Torge Koehnke
Vice President of Latin America
DSV Air & Sea
/
Insight

Flat Hierarchy Enables Swift Decisions

Fri, 09/01/2017 - 11:53

In an industry characterized by varying products and fluctuating volumes, the automotive industry requires flexible, quality transport services, which logistics companies strive to provide, says Torge Koehnke, Vice President of Latin America for DSV Air & Sea. To widen its coverage of the supply chain, DSV Logistics has chosen to broaden its team, joining forces with carefully selected companies that can provide specially-designed services for each client in any country.

Its horizontal organization has permitted several efficient integrations of other companies, including ABX Logistics in 2008. “ABX Logistics was fully integrated within one year and we acquired some smaller entities such as SBS,” Koehnke says. “M&As follow instructions from our headquarters but the execution is done locally. We send our plan outlining synergies and the top directors approve it. But the managers handle direct contact with newly-added companies.”

DSV closed 2016 by successfully completing its merger with UTi Logistics and the Danish company’s Director General, Jens Bjørn Andersen, reported UTi’s operational deficit neutralized only five months after its integration. “DSV’s hierarchy is very flat and the fact that we are not as heavily organized as other competitors facilitates swift decisions,” says Koehnke.

The company’s DSV Solutions unit works with major automotive clients in the region, providing advantages under the IMMEX program. “The IMMEX program allows us to import under the supplying company’s name,” says Koehnke. Ford has spoken favorably of DSV, which delivered 800 Twenty-foot Equivalent Unit (TEU) containers from Europe and India for the OEM’s operations in Chihuahua and Irapuato, according to Martin Hernández, Operations Supervisor of the Ford Motor Account for DSV.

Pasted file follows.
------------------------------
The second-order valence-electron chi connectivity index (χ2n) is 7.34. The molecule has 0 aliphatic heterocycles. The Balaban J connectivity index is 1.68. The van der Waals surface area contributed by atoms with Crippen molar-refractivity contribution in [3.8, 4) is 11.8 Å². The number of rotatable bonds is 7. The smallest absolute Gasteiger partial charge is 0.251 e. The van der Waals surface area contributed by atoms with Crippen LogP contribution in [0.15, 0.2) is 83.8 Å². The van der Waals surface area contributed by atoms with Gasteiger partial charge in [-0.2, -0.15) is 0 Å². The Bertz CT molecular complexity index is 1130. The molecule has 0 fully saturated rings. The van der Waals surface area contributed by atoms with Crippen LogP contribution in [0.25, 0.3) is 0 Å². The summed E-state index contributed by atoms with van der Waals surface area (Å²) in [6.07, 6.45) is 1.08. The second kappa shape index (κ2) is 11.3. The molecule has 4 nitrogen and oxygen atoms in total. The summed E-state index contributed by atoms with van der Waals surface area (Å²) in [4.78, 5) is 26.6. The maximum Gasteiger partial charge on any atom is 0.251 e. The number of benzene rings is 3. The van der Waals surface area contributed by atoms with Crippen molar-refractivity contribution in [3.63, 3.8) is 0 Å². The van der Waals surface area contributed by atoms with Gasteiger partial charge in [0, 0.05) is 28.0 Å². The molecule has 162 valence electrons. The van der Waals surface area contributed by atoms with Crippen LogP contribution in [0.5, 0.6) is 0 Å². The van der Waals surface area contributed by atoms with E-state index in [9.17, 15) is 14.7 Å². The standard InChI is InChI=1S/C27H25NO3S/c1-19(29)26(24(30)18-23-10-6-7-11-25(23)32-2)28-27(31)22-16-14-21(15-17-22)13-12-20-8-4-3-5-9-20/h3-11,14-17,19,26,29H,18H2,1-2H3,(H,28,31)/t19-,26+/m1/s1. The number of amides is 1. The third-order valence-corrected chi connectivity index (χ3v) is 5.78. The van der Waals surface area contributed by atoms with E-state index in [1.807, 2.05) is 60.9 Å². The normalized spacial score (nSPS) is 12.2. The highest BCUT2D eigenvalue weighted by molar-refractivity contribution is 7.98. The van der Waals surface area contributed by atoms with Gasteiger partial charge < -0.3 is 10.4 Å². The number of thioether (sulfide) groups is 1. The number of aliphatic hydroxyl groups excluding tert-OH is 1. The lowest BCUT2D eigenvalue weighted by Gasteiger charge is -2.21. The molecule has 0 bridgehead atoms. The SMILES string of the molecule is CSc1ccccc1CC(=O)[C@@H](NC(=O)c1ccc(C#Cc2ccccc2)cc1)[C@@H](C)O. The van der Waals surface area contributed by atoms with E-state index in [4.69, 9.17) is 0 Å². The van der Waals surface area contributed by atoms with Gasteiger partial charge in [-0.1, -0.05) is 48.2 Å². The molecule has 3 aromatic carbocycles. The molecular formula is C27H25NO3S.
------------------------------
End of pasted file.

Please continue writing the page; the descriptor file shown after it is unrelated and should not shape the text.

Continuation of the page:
Like many logistics companies in Mexico, security — and organized crime, in particular — remains an issue. Koehnke says that thieves are more skilled now and companies are understandably concerned with the possibility of losing complete truckloads without a trace. Mexico City and the State of Mexico are highlighted as regions with high crime rates. The National Public Security System (SNSP) counted 1,000 assaults on cargo shipments between January and November 2016, specifically with vehicles on highways.

The number may be higher as crimes are not always reported, according to Yolanda Bernal, President of the Mexican Association of Vehicle Tracking and Protection (ANERPV). This also discourages all but the truly passionate to become truck drivers, says Koehnke, who highlights the need for more qualified drivers.

DSV Mexico combats this gray zone with a whistle-blower program that discourages bribe-taking and which is aimed at making corruption among the company’s staff almost impossible. “Our employees receive strict training when they join our team and our subcontractors are investigated before we begin operating with them,” says Koehnke. “Of course, this does not prevent attempted crime but we employ all the mechanisms we can to minimize it within DSV.”

The company’s efforts extend to its road transport units, which are installed with GPS, although technologically advanced methods can block tracking devices from transmitting a signal. Koehnke’s team offers workshops to inform companies on how to protect their cargo. The team also provides courses on international commerce terms (INCOTERM) for the logistics chain.

Th e I N COT E R M c o n c e p t s d e f i n e d by t h e International Chamber of Commerce dictate the role and responsibilities of buyers and sellers with respect to the delivery of tangible assets. Familiarizing clients with insurance policies and security measures supports the whole transport chain, so that all companies can react promptly to natural disasters, strikes and road accidents.

DSV has secured clients thanks to its individual service offering and the fact that it is easy to escalate any problem directly to a manager. “Different sectors expect us to offer tailor-made services and to provide an expert in their industry to support them,” says Koehnke.